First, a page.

Follow the money, always follow the money William Goldman, “All the President’s Men”

Bob Dylan wrote the evocative The Times They Are a-Changin’ in 1963, and sixty years later the song might just as well be a meditation on today’s unsettled times.

While large institutional funds – pensions, sovereign wealth funds, endowments – continue to invest as if nothing has changed, our family office clients are preparing for a more nuanced and conflicted scenario, building liquidity and waiting for clarity.

Changing times

After a 2,000-basis-point decline in interest rates between 1980 and 2020, the Federal Open Market Committee on March 16, 2022 finally changed the game and began the process of lifting their price controls on money. 

“Nowadays,” writes Howard Marks, “the ICE BofA U.S High Yield Constrained Index offers a yield of over 8.5%, the CS Leveraged Loan Index offers roughly 10.0%, and private loans offer considerably more.”

“In other words, expected pre-tax yields from non-investment grade debt investments now approach or exceed the historical returns from equity.”

And as Marks postulates, not only has the “sea change” in rates finally put an end to our golden era of free money, it also quite possibly signals the end of private equity’s buoyant forty-year run.

“Almost the entire history of levered investment strategies has been written during a period of declining and/or ultra-low interest rates.”

Along the watchtower

One of our family clients recently asked his private banker at Citi what he saw other large family offices doing.  The banker’s answer, “going to cash!”

The latest Goldman Sachs 2023 Family Office Investment Insight Report surveyed family sentiment and found that “since 2021, global family offices, on average, increased their combined allocation across cash and fixed income from 19% to just over 22% total — 12% in cash and cash equivalents, and 10% in fixed income.”

This move to liquidity and safety is hardly surprising.  As we wrote a year ago, family offices have been around for centuries and weathered every conceivable storm.

From the major-domos in ancient Rome to Rockefeller and Microsoft heirs, cash has always been king. Liquidity meant power and the means to act in good times and bad.

Maybe it’s also because family founders are usually operators who run businesses and in business, running out of cash is an original sin.

The clarity of hindsight

So, how are the nation’s largest pensions, the really big money boys and girls ($5.19 trillion in DB assets), dealing with this historic “shift?”  As nearly as we can tell, they don’t have much room to maneuver.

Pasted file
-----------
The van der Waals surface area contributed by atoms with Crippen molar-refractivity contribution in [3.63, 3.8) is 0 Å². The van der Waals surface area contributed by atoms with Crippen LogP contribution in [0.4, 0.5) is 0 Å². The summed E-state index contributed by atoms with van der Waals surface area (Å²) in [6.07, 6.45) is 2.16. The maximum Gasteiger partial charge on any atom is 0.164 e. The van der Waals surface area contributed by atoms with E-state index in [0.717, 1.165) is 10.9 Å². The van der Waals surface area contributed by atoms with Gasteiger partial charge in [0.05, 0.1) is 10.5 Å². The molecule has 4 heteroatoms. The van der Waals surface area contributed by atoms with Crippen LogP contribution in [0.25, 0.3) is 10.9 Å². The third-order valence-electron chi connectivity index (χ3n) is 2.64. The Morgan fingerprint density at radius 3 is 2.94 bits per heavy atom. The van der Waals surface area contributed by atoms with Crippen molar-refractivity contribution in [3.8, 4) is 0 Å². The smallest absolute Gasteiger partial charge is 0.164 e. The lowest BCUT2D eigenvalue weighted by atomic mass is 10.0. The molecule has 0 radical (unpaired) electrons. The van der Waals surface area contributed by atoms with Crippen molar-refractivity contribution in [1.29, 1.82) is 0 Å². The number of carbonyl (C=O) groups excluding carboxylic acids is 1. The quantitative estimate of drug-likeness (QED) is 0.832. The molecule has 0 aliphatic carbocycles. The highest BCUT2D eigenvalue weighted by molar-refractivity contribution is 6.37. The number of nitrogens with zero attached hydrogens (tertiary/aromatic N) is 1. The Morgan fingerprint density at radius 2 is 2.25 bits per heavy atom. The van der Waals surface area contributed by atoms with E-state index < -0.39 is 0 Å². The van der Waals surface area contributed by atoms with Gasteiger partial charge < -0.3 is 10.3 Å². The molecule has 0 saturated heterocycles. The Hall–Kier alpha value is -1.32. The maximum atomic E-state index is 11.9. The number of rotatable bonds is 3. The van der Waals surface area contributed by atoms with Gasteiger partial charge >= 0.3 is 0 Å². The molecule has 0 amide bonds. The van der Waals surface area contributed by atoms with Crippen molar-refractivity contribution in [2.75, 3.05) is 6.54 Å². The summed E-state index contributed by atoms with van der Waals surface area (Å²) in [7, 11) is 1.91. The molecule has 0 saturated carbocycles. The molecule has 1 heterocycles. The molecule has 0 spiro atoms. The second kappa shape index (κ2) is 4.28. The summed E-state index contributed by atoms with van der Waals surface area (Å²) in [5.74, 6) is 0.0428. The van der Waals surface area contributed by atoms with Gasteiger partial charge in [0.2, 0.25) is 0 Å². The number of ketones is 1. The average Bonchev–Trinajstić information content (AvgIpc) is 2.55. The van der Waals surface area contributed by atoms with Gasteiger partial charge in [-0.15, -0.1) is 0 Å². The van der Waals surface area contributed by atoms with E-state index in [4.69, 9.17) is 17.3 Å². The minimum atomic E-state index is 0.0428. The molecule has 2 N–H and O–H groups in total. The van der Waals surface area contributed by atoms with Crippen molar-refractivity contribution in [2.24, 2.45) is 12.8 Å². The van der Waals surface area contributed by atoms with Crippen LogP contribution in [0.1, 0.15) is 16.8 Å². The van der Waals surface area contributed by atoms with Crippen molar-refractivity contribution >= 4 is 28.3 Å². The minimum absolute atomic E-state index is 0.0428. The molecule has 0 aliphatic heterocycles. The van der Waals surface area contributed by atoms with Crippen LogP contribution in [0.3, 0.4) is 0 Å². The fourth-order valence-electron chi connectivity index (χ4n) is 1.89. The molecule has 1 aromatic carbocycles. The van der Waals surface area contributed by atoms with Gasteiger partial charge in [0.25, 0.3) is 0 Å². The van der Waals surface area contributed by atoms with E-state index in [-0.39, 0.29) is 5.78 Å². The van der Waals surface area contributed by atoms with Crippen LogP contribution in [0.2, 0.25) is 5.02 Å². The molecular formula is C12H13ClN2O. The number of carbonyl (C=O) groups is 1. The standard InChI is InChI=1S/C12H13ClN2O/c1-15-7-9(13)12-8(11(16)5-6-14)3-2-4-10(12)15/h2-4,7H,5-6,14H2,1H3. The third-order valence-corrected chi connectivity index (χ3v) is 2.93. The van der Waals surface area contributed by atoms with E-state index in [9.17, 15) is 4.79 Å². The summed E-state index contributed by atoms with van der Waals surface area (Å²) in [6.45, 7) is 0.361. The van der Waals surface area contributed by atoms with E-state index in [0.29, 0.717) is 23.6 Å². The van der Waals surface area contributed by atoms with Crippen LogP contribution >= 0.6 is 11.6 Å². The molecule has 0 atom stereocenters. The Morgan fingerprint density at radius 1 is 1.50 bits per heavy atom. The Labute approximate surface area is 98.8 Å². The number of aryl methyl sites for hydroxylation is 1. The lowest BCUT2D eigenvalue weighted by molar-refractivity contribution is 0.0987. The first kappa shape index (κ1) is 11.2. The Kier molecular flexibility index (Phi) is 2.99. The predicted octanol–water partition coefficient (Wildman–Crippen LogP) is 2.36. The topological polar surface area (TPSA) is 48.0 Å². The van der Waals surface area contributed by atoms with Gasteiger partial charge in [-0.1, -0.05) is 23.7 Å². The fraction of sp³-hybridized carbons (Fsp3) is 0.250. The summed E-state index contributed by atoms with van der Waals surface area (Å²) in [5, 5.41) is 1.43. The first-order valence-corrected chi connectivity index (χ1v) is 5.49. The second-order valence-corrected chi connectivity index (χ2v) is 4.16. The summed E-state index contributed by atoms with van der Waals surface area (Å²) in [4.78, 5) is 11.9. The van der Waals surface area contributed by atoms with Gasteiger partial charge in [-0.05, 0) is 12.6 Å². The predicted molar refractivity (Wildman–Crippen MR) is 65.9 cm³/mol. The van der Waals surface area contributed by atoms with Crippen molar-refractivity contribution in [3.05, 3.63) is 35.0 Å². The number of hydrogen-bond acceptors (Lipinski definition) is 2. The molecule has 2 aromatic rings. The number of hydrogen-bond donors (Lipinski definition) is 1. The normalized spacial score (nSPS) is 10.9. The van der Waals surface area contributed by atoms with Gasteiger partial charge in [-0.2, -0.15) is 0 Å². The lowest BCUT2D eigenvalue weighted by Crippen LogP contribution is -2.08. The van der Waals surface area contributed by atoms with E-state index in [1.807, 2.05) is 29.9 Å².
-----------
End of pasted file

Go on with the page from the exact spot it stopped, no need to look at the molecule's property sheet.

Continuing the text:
They’re still boosting their allocations to private markets despite massive amounts of dry power, intense competition, increasing rates, decreasing returns, and make-believe marks.

The $442 billion CalPERS pension, for example, announced in January that the  allocation to private equity would be increased from “8% to 13% starting with the 2022-23 fiscal year.”

Even if pensions wanted to alter course, however, they face performance pressures and institutional roadblocks.  Not to mention funding commitments and low liquidity.

Changing course means educating boards, building expertise, and overcoming vested interests, an unpleasant and for now unlikely process.  But with a snowballing funding crunch, something will eventually give.

To quote John Kenneth Galbraith, “There can be few fields of human endeavor in which history counts for so little as in the world of finance.”

Fixed income, how sweet it is

Meanwhile, family offices, an area in which we spend an increasing amount of time, are changing course fast, away from interminable lockups and towards liquidity and nimble investing – more fixed income, credit, distressed, and cash.

Family offices heads are opportunistic and focused on absolute returns and they are by nature decisive and forward-thinking. They are used to making quick decisions without much regard for what outsiders think.

The broad specs for our CIO and senior manager searches, for example, moved away from classic endowment illiquidity about six months ago toward proficiency with shorter more contractual investments delivering stable cash flows. After years in the wilderness, fixed income managers are back with a roar.

Final thoughts

One prominent family office head remarked the other day that borrowing costs are increasing, businesses are squeezed, real estate is spotty, and the tide’s running out for private equity.

As long as the marks were going up everyone was happy and wanted a piece of the private equity pie.  But now the gates are closing and it’s anyone’s guess when investors will get their money back.

There’s not much clarity for institutional investors at present.  For us, and we assume for others, it’s hard to know what the assets in a portfolio are really worth.

We don’t see many arm’s-length transactions in private markets.  That’s why we prefer to wait until these investments finally see the light of day and we have meaningful price discovery.  Meanwhile, index funds and bonds are looking pretty good.

For those with cash there’s no reason to hurry, with these rates we’re getting paid to wait.

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